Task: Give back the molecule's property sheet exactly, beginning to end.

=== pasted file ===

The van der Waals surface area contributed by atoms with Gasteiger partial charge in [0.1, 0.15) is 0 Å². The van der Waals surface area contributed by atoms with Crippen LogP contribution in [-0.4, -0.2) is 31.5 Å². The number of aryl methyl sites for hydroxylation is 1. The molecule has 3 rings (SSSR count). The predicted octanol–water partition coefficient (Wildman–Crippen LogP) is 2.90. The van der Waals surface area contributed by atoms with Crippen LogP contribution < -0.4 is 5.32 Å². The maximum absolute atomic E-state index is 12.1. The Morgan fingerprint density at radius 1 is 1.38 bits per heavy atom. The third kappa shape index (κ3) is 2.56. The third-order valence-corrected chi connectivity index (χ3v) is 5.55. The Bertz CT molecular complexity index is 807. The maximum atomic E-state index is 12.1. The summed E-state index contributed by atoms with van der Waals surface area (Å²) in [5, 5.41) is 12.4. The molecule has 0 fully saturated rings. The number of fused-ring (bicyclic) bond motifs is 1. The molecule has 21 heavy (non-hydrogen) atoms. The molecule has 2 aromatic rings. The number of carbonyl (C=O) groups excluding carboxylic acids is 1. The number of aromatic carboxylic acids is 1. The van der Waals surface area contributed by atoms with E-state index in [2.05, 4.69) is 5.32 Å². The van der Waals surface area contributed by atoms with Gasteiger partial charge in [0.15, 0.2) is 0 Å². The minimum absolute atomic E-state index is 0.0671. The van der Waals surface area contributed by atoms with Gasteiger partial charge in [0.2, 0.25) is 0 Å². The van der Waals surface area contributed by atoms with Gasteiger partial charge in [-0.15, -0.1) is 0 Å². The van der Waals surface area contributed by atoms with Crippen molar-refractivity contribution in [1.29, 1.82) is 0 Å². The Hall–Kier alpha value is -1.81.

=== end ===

The van der Waals surface area contributed by atoms with Gasteiger partial charge in [0.1, 0.15) is 0 Å². The van der Waals surface area contributed by atoms with Crippen LogP contribution in [-0.4, -0.2) is 31.5 Å². The number of aryl methyl sites for hydroxylation is 1. The molecule has 3 rings (SSSR count). The predicted octanol–water partition coefficient (Wildman–Crippen LogP) is 2.90. The van der Waals surface area contributed by atoms with Crippen LogP contribution < -0.4 is 5.32 Å². The maximum absolute atomic E-state index is 12.1. The Morgan fingerprint density at radius 1 is 1.38 bits per heavy atom. The third kappa shape index (κ3) is 2.56. The third-order valence-corrected chi connectivity index (χ3v) is 5.55. The Bertz CT molecular complexity index is 807. The maximum atomic E-state index is 12.1. The summed E-state index contributed by atoms with van der Waals surface area (Å²) in [5, 5.41) is 12.4. The molecule has 0 fully saturated rings. The number of fused-ring (bicyclic) bond motifs is 1. The molecule has 21 heavy (non-hydrogen) atoms. The molecule has 2 aromatic rings. The number of carbonyl (C=O) groups excluding carboxylic acids is 1. The number of aromatic carboxylic acids is 1. The van der Waals surface area contributed by atoms with E-state index in [2.05, 4.69) is 5.32 Å². The van der Waals surface area contributed by atoms with Gasteiger partial charge in [0.15, 0.2) is 0 Å². The minimum absolute atomic E-state index is 0.0671. The van der Waals surface area contributed by atoms with Gasteiger partial charge in [0.2, 0.25) is 0 Å². The van der Waals surface area contributed by atoms with Gasteiger partial charge in [-0.15, -0.1) is 0 Å². The van der Waals surface area contributed by atoms with Crippen molar-refractivity contribution in [1.29, 1.82) is 0 Å². The Hall–Kier alpha value is -1.81.